Cary News

Families express concerns about crowded western Cary schools

New homes are cropping up along Green Hope School Road, which means western Cary’s elementary schools can expect more growth.
New homes are cropping up along Green Hope School Road, which means western Cary’s elementary schools can expect more growth.

Some parents who live in western Cary say they are worried about a proposal to place enrollment limits on some elementary schools, a move that could push more students to already-crowded Highcroft Drive Elementary.

The Wake County school board delayed a vote on proposed school caps last week after board members heard from several families in western Cary.

Mills Park Elementary school already has an enrollment cap, in which new families who move to the school’s attendance zone are assigned elsewhere due to crowding. A new proposal would also place a cap on Alston Ridge Elementary.

Under the proposal, Highcroft Drive Elementary would be slated to enroll new students who would typically be assigned to Mills Park, as it has done in the past.

Now, some parents whose children attend Highcroft Drive say their school shouldn’t have to absorb students from other school zones, especially since Highcroft Drive already has mobile units.

“It’s just not fair, in my opinion, to make Highcroft suffer the burden of all the growth,” said parent Michelle Barrett, who has two children attending the school.

Highcroft Drive has more than 940 students, according to figures from the school system. The school is at nearly 115 percent of its capacity, the highest percentage of any elementary school in western Cary and Morrisville.

Highcroft Drive currently has nine temporary classrooms and is in the process of getting six more, according to school officials. That’s the most temporary classrooms of any elementary school in the area.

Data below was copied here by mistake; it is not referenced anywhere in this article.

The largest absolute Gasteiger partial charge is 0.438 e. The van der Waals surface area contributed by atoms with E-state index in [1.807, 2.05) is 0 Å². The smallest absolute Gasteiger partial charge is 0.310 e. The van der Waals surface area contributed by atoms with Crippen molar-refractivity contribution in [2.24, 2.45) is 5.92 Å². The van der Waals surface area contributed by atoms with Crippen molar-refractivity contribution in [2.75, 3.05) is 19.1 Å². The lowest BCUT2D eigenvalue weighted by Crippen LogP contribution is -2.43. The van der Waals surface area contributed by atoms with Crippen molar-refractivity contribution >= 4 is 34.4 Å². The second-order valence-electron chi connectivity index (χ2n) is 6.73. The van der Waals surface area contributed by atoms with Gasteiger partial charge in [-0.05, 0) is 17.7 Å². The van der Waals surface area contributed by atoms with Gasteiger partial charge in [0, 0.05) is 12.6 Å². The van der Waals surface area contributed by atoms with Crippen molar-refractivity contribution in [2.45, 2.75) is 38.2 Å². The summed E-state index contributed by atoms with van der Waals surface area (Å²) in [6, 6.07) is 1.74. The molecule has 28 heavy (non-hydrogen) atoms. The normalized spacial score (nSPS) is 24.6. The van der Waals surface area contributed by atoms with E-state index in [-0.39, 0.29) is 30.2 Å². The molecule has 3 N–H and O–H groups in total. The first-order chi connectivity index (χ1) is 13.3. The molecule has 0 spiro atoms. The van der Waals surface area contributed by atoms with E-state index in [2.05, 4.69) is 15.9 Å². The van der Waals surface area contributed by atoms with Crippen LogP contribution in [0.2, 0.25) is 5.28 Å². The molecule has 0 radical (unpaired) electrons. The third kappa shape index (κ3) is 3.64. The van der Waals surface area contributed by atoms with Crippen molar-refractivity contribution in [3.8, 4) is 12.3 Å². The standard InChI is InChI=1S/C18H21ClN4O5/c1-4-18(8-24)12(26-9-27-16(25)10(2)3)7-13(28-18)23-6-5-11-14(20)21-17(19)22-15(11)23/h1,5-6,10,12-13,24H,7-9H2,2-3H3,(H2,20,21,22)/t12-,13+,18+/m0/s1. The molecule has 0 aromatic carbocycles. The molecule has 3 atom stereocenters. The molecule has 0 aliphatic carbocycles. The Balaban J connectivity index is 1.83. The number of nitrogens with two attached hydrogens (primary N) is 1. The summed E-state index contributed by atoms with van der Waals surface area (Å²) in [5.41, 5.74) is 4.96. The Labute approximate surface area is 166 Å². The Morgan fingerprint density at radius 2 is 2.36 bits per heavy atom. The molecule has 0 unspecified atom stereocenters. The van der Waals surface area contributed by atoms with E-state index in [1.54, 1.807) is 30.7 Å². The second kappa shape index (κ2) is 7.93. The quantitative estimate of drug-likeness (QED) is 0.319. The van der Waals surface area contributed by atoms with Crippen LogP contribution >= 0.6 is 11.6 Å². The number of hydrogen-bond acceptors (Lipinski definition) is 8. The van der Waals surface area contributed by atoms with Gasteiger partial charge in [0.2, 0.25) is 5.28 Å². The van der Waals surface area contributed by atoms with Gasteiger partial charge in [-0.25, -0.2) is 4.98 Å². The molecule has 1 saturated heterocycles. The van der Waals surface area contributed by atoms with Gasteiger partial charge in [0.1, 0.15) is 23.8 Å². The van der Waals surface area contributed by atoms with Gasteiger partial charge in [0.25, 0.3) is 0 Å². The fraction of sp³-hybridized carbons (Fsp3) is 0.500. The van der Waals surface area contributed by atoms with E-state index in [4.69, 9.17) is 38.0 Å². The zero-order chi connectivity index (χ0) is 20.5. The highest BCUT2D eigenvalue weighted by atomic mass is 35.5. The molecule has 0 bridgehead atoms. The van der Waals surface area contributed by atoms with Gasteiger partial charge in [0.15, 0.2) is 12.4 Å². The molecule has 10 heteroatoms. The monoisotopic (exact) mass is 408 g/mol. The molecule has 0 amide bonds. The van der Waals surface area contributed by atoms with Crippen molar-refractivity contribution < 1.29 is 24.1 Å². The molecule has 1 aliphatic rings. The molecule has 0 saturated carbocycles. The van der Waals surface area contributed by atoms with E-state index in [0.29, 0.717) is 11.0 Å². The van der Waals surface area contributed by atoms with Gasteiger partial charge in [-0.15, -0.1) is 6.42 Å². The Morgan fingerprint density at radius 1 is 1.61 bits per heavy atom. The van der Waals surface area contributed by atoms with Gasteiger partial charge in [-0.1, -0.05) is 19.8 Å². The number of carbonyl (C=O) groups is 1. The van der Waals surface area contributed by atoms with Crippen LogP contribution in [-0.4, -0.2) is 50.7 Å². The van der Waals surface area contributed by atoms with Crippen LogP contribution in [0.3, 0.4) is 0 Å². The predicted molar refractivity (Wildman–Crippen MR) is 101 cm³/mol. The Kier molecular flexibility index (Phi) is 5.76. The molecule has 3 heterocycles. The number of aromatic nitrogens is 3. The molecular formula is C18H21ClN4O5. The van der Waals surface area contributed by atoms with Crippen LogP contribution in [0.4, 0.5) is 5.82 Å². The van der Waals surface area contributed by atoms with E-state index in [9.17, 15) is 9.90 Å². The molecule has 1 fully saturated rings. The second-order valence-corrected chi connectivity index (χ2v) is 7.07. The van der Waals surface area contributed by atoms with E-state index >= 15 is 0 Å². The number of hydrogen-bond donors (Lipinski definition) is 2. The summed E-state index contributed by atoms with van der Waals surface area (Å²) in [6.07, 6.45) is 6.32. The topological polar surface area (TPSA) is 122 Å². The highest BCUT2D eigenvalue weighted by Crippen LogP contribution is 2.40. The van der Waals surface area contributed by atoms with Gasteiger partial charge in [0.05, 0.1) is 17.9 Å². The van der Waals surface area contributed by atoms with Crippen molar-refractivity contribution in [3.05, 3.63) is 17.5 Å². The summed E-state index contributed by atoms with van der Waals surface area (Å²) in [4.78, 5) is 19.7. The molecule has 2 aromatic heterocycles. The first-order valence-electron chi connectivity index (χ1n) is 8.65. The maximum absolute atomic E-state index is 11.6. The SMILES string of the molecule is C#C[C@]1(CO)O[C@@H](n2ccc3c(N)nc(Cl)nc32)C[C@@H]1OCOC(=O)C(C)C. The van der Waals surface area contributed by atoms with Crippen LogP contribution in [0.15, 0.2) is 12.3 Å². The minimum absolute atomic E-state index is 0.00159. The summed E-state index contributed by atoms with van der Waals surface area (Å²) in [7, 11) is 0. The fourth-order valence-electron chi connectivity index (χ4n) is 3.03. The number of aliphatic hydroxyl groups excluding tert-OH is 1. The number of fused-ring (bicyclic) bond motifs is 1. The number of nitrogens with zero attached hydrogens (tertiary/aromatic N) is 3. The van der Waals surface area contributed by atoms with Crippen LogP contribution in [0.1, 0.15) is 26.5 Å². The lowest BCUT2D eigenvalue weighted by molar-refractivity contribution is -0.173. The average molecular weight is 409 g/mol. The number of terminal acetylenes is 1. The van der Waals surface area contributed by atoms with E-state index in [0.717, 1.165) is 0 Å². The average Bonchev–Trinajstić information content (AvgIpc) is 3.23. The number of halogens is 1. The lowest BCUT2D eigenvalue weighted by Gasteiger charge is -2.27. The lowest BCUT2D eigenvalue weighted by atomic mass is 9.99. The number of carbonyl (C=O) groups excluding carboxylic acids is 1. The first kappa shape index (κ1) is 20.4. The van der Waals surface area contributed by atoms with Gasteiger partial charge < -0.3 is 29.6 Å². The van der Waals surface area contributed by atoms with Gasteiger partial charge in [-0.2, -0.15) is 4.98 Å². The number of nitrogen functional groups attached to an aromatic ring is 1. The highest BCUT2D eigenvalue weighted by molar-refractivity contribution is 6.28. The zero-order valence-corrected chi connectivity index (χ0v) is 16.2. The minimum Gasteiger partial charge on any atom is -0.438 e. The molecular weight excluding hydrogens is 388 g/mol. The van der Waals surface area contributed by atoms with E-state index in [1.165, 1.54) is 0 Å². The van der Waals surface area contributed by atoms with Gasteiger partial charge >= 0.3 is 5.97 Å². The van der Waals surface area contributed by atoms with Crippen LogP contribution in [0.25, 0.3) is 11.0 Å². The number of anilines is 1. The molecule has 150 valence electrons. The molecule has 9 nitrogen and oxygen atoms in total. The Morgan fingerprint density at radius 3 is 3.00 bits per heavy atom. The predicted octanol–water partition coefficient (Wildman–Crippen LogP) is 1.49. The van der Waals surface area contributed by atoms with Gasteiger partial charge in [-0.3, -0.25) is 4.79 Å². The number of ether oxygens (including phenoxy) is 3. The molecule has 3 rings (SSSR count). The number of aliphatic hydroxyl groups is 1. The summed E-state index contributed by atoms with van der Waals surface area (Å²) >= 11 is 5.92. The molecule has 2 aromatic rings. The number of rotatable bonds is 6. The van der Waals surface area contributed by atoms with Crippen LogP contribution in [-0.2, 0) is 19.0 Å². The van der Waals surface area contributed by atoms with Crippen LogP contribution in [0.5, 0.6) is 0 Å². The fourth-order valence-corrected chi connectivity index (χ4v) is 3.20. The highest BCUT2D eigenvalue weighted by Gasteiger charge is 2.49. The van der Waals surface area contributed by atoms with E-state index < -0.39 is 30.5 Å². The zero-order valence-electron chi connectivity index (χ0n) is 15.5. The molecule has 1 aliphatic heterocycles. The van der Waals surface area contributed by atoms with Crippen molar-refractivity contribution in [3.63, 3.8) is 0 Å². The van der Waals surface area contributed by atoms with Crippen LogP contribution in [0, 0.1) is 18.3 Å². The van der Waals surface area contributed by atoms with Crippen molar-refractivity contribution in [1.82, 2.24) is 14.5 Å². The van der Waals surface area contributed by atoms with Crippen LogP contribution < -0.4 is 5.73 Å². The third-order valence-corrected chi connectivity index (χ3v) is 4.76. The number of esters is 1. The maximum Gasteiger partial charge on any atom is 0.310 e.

Temporary classrooms will allow Highcroft Drive to accommodate more growth and to absorb overflow students from Mills Park, Laura Evans, senior director of student assignment, told the school board during a recent work session.

“I was focusing on consistency for Mills Park families and Highcroft families,” she said.

New residential neighborhoods are slated to bring hundreds of new homes to western Cary in the coming years. Three subdivisions are in the works near Highcroft Drive, Evans said.

A new elementary school is set to open in 2016 in western Cary that will relieve crowding at Highcroft Drive and Mills Park, she said. Another is set to open in 2017 and should provide relief at Alston Ridge and Cedar Fork elementary schools.

In the meantime, some Highcroft parents say school leaders need to come up with a solution that doesn’t push more students into their school. The school board is expected to vote on the proposed enrollment limits March 4.

Will Lominack, who has two children who attend Highcroft Drive, told the school board last week that more temporary classrooms will reduce the amount of play space outside the school.

“It just seems like putting a modular classroom is just kind of a temporary solution to a bigger problem,” he said. “It seems like we’re putting a Band-Aid on a bleeding artery.”

School board member Susan Evans said Wake is “playing catch-up” after years of not building enough schools.

“I’m not in favor of capping any schools, I’m not in favor of overcrowding. I’m not in favor of modulars,” Susan Evans said. “But we have to deal with what we have to deal with.”

School leaders will likely have to consider converting Highcroft Drive into a multi-track year-round school for the 2015-16 school year to ease crowding, Susan Evans said. Currently, the school operates on a single-track year-round calendar.

“I just think that we’ll have to look at it very closely,” Susan Evans said.

She added: “We are trying our best to not have to do that.”